• Broad definition of “sensitive” data: ADPPA would classify much information as “sensitive” that does not immediately come to mind as particularly sensitive. For example, “information identifying an individual’s online activities over time or across third party websites or online services”. Indeed, this is cookie data. This definition, coupled with a positive opt-in requirement for the collection of “sensitive” data, means that the ADPPA would bring many of the requirements of the European ePrivacy Directive to the United States.
  • Proscriptive duty of loyalty: Although the ADPPA’s “duty of loyalty” is not the same type of fiduciary duty that other legislators have tried to introduce, it is nevertheless quite prescriptive, including a list of eight practices that companies should not adopt, ranging from the collection and use of social security numbers to the transfer of aggregate Internet search or browsing histories.
  • Target Marketing: Similar to other privacy laws, the ADPPA would require companies to allow opt-outs from targeted marketing, including intra-family targeted marketing. The ADPPA would also prohibit the delivery of targeted marketing to anyone under the age of 17.
  • Registration of third-party collectors: The ADPPA would require third parties that collect information about consumers, but do not have direct contact with that consumer, to register and offer certain public disclosures about their practices.
  • Executive responsibility: Effective one year after ADPPA comes into force, the Chief Executive Officer, Privacy Officer and Information Security Officer of what ADPPA defines as “big data owners” will have to certify ADPPA compliance to the FTC. This puts these individuals in the direct line for potential liability if their business does not, in fact, comply with the ADPPA. A large data owner is an entity that has annual gross revenues of $250 million or more and collects or transfers the personal information of five million or more people or devices or the sensitive data of 100,000 people or devices .
  • Impact evaluations and algorithms: Impact assessments would be required for a number of processing activities under the ADPPA, including in relation to any big data holder algorithm that uses personal information.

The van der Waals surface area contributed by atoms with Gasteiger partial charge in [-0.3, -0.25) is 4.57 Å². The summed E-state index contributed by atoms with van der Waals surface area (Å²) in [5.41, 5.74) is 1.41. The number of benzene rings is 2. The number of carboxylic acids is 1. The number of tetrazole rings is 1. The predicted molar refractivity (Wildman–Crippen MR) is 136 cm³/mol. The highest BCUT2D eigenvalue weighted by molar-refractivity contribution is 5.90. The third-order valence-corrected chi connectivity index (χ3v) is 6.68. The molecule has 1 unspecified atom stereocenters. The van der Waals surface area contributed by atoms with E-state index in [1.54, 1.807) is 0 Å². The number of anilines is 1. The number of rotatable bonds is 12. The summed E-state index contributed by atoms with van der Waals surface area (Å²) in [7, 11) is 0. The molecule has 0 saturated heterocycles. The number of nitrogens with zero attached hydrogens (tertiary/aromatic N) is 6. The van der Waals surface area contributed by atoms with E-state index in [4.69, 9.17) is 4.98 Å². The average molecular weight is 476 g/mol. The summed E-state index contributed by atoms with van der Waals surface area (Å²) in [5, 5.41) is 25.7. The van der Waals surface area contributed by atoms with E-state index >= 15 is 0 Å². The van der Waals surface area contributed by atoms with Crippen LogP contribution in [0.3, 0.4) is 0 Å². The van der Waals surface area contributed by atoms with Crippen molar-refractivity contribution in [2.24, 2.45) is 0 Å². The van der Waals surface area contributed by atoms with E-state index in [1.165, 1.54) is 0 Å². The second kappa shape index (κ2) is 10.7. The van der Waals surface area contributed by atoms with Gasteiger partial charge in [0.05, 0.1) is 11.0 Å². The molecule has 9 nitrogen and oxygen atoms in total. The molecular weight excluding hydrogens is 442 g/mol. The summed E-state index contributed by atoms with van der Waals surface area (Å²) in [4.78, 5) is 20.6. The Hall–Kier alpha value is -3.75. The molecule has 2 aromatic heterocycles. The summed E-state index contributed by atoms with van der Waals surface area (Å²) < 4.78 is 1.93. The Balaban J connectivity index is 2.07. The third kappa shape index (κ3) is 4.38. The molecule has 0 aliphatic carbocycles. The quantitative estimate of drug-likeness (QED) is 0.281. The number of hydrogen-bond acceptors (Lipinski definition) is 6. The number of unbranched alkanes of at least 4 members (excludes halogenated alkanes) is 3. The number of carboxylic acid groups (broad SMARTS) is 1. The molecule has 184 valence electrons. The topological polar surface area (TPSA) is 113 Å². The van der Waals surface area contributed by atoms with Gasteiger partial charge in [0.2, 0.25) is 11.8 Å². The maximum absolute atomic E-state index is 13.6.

• Exemption for small businesses: In addition to the exemptions provided under the ADPPA (for example, the Gramm–Leach–Bliley Act, the Fair Credit Reporting Act, the Health Insurance Portability and Accountability Act), the ADPPA includes a limited exemption for companies that, at during the three years (or for the period of existence of the entity if it is less than 3 years) has achieved (i) an annual turnover of less than 41 million dollars, (ii) has not collected nor processed the data of more than 100,000 people and (iii) did not derive more than 50% of its revenue from the transfer of personal information.

Ultimately, while the ADPPA represents another important step forward in signaling that a compromise on the two key issues of preemption and a private right of action is possible, the bill still has a long way to go. travel before becoming law. With Senator Cantwell likely to introduce a competing bill, and with the timeline he is on, it looks like the issue of federal privacy legislation could be left to a later Congress.

McDermott’s global privacy and cybersecurity team always stays abreast of the latest changes in the legislative landscape and prepares our clients in the future for the changes to come.

John Ying, summer partner in the Atlanta office, also contributed to this article.